Covid scientist says UK could be 'completely back to normal' by the end of the year
12 May 2021, 10:22
Professor Graham Medley said the country could be back to normal by the end of 2021 if vaccines continue to work.
A Covid scientist has said that the UK could be 'back to normal' by the end of the year.
Speaking in a recent radio interview, Professor Graham Medley said that life could return to normality by the end of 2021 - provided that there isn't significant threat from new variants not covered by the vaccine.
Professor Medley, who is chairman of the Scientific Pandemic Influenza Group on Modelling group, which advises Government, said, according to the Mirror: "If vaccines continue to work, and we don't have some nasty variants, then potentially we could be completely back to normal by the end of the year.
"But, on the other hand, if there are variants, if the vaccines wane, so the impact wanes and we aren't able to get boosters, then we could have been in a very different position."
He also said that the country is in the 'best position' we've been in since the start of the pandemic, saying: "We're in the best position that we've been in the whole epidemic, prevalence is low, vaccines are working.
"I think the risks going forward, you can think of them in two ways: one is the risk to each individual and the other is the risks to the population, so essentially having to go back into a lockdown again.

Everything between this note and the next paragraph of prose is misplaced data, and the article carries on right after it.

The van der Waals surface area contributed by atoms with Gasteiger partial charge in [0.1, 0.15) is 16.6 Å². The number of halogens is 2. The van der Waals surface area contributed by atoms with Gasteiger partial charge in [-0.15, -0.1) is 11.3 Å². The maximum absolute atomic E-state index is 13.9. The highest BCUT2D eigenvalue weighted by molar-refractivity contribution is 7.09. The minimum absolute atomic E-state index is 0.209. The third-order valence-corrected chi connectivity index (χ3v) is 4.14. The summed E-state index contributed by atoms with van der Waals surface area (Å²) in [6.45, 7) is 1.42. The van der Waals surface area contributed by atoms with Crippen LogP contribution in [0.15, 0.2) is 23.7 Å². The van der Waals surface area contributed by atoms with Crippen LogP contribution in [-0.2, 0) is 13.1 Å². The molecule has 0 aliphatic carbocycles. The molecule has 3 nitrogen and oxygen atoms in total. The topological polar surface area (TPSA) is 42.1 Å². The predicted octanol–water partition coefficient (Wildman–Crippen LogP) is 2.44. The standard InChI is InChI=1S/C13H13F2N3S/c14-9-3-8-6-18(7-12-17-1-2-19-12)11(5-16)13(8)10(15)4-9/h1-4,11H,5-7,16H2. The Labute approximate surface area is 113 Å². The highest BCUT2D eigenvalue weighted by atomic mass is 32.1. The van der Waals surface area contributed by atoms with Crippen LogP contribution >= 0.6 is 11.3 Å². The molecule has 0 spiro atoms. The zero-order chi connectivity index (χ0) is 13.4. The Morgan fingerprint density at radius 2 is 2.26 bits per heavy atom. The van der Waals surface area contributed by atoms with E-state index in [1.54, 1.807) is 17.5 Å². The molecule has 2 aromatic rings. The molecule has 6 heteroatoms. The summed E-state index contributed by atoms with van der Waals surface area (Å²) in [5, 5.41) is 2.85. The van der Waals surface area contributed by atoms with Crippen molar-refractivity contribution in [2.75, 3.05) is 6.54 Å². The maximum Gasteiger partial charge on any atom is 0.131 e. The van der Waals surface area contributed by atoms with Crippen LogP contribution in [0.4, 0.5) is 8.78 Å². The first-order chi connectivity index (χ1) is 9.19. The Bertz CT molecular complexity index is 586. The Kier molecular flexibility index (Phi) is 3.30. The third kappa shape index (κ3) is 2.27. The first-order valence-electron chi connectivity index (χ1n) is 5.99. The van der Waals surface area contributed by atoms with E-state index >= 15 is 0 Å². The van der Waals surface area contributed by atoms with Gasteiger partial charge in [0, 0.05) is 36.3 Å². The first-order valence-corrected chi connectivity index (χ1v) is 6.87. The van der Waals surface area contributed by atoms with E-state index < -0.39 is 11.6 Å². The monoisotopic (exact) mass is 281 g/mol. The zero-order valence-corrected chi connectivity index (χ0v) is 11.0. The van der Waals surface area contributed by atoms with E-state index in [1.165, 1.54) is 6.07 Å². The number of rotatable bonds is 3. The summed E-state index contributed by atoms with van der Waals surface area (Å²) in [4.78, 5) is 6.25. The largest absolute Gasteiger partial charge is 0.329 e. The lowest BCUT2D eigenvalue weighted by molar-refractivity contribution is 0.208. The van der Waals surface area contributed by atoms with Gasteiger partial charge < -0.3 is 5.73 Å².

"Both of those are low but there remain challenges in the sense that we don't know what the virus is going to do in terms of the future and it's quite likely that it will start to increase together and start to transmit, and the question is whether the vaccines can hold it."
Under Boris Johnson's roadmap for England, all lockdown restrictions introduced during the pandemic are due to be lifted on June 21 at the earliest.
However, this will be dependent on the following 'four tests' being met ahead of that date.
- The vaccine deployment continuing successfully
- There is evidence that the vaccine is effective in reducing deaths
- There isn't a surge in hospitalisation
- Assessment of risks are not fundamentally changed by new variants of Covid that cause concern